Stressed out moms and dads often resort to name-calling because they don't have the time, patience, and tools to parent correctly. Name-calling is fast, easy, and maybe familiar if that's what they were subjected to as kids. Having productive conversations and problem-solving sessions take time and effort and require knowledge and skill.

    If your household is stressful (as many are), think about ways that you can eliminate some of the burden from your parents. Take responsibility for what you need to do such as cleaning your room and doing your schoolwork. When you see that your mom and dad are overwhelmed, ask how you can help.

    Name-calling in a family is typically a symptom of a much bigger problem. Talk to an ally (a grandparent, a teacher, a neighbor, a school counselor) about what's going on at home. It sounds like you and your parents could use some support and may benefit from family therapy.

© 2018 McKenna Meyers


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    • letstalkabouteduc profile imageAUTHOR

      McKenna Meyers 

      3 weeks ago

      Linley, I’m sorry this is happening. As you probably know by now, some women struggle mightily with food, dieting, and body image. The normal, natural changes happening to your body at 14 (weight gain, breast and hip development) may be triggering your mom’s insecurities about her own issues. She may be recalling some of her painful times with weight when she was a teen or young adult. She may feel scared or threatened that you’re growing into a young woman. Since she’s not listening to you, build a strong support system of friends and relatives who do. Focus on taking good care of yourself: eating healthy food, exercising, being outdoors, meditating, writing in a journal, and keeping a positive outlook. Stay connected to your feelings and don’t bottle them up by using food, electronics, or social media. Most of all, know that your mother’s name-calling and negativity has everything to do with her own limitations and are not a reflection of you.

    • profile image


      3 weeks ago

      My mom keeps on calling me things like disrespectful, ugly, fat, disgusting, pig, ever since I went over 100 pounds. What's worse is that she only started after I tried being more mindful about my weight a bit before I turned 14, and it's made me feel terrible about my body. She often downgrades my friends as well, and it's made me a lot more distant towards her. I don't want to be mean to her, but I try to avoid her whenever I can. I know she won't listen to me, and I don't think my dad cares, so I don't know what to do.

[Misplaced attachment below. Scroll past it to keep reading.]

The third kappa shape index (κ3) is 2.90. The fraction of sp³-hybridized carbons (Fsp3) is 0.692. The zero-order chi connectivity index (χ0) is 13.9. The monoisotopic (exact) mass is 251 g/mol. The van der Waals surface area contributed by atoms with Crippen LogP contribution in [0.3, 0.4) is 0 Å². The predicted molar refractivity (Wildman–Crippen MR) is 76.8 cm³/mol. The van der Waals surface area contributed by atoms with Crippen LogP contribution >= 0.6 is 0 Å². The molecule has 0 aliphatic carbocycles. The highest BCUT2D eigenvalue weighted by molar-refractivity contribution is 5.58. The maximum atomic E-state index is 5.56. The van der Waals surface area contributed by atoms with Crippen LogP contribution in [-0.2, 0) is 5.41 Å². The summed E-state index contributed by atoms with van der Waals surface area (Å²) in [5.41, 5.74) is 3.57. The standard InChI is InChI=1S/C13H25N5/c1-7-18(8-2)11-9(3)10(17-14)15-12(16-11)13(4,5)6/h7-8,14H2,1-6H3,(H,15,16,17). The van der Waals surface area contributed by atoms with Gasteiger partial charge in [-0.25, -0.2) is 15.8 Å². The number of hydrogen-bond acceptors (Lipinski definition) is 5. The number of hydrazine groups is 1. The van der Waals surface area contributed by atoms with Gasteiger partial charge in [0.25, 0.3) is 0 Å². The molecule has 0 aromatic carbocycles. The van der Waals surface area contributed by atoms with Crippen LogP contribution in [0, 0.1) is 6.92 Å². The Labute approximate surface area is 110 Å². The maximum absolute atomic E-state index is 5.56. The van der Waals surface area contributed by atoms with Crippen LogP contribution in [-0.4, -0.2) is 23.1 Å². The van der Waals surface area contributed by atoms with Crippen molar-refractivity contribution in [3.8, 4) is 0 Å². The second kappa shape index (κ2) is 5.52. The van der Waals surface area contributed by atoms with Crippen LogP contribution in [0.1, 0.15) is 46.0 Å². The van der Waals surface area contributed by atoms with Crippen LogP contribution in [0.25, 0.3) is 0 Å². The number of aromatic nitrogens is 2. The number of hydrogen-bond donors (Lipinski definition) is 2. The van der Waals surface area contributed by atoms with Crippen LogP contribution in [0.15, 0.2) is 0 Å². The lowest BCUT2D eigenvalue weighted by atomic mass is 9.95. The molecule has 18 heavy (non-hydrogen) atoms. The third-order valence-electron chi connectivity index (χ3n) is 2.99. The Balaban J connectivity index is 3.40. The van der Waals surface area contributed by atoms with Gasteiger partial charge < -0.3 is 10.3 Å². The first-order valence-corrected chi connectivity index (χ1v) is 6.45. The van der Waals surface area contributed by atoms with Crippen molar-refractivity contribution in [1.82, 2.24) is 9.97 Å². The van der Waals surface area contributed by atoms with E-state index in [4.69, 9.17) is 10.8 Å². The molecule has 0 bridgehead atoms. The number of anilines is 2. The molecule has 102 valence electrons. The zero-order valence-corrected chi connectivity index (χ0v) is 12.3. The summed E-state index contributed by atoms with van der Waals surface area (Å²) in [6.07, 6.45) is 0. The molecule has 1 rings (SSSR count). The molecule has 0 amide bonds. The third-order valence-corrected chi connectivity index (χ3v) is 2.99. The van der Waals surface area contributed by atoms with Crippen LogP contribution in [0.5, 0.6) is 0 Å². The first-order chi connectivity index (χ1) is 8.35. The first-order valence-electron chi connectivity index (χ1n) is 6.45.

• letstalkabouteduc profile imageAUTHOR

      McKenna Meyers 

      5 weeks ago

      Pamela, I recommend that you take the kids and move in with your parents, a sibling, or a friend until your husband gets the help he needs. Your fears are well-founded. Without intervention, your kids may very well become verbal bullies like him. You could very likely be a target of their abuse as well as your future grandchildren. Yes, they will probably come to blame you because you’re their mother and it’s your responsibility to protect them. I wouldn’t return to the home until your husband has gone to therapy, has taken parenting classes, or has done both. You’ll feel much better about yourself if you take action now to safeguard your kids. Take care!

    • profile image


      5 weeks ago

      My husband is verbally abusive to our 3 children. He calls them useless , thick, a waste of space, and many other names i could not put on here. He also does it to me. I confront him regularly about his behaviour but he seems to not be at all bothered about the effects its having on our children. It is very difficult because I fear i will get the blame whwn my children get older but I worry more that this behaviour will be repeated by them. Its difficult to get someone to change when they are completely desensitized.

    • letstalkabouteduc profile imageAUTHOR

      McKenna Meyers 

      3 months ago

      Mami, it’s so tragic that you and your husband have let this go on for so long. Now you have a profound parenting problem as well as a far-reaching marital one. Neither you nor your husband have the knowledge and skills to make this better without professional help. All of you would benefit from family counseling (online or in person). There’s a good chance that the therapist will recommend that your 18-year-old son leave the home. Your days to parent him are over and you need to focus on your younger kids and not make the same mistakes with them.